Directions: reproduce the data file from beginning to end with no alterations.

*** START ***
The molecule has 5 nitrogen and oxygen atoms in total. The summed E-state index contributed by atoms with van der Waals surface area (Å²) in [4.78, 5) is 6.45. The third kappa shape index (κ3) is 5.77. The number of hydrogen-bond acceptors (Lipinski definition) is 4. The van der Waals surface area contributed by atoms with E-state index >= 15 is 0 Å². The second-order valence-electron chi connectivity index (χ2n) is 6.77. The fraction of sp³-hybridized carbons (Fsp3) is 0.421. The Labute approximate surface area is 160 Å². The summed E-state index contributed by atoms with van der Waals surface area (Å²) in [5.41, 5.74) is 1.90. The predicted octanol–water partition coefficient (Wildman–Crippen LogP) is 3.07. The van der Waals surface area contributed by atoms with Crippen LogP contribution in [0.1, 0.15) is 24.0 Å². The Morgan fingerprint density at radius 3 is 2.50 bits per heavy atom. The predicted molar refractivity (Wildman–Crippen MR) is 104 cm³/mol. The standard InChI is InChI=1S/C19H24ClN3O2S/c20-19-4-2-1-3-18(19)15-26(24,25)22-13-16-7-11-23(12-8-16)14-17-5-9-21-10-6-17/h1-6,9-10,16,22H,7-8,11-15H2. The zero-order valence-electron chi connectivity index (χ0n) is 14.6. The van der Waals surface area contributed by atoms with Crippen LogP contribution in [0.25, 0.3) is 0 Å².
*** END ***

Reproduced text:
The molecule has 5 nitrogen and oxygen atoms in total. The summed E-state index contributed by atoms with van der Waals surface area (Å²) in [4.78, 5) is 6.45. The third kappa shape index (κ3) is 5.77. The number of hydrogen-bond acceptors (Lipinski definition) is 4. The van der Waals surface area contributed by atoms with E-state index >= 15 is 0 Å². The second-order valence-electron chi connectivity index (χ2n) is 6.77. The fraction of sp³-hybridized carbons (Fsp3) is 0.421. The Labute approximate surface area is 160 Å². The summed E-state index contributed by atoms with van der Waals surface area (Å²) in [5.41, 5.74) is 1.90. The predicted octanol–water partition coefficient (Wildman–Crippen LogP) is 3.07. The van der Waals surface area contributed by atoms with Crippen LogP contribution in [0.1, 0.15) is 24.0 Å². The Morgan fingerprint density at radius 3 is 2.50 bits per heavy atom. The predicted molar refractivity (Wildman–Crippen MR) is 104 cm³/mol. The standard InChI is InChI=1S/C19H24ClN3O2S/c20-19-4-2-1-3-18(19)15-26(24,25)22-13-16-7-11-23(12-8-16)14-17-5-9-21-10-6-17/h1-6,9-10,16,22H,7-8,11-15H2. The zero-order valence-electron chi connectivity index (χ0n) is 14.6. The van der Waals surface area contributed by atoms with Crippen LogP contribution in [0.25, 0.3) is 0 Å².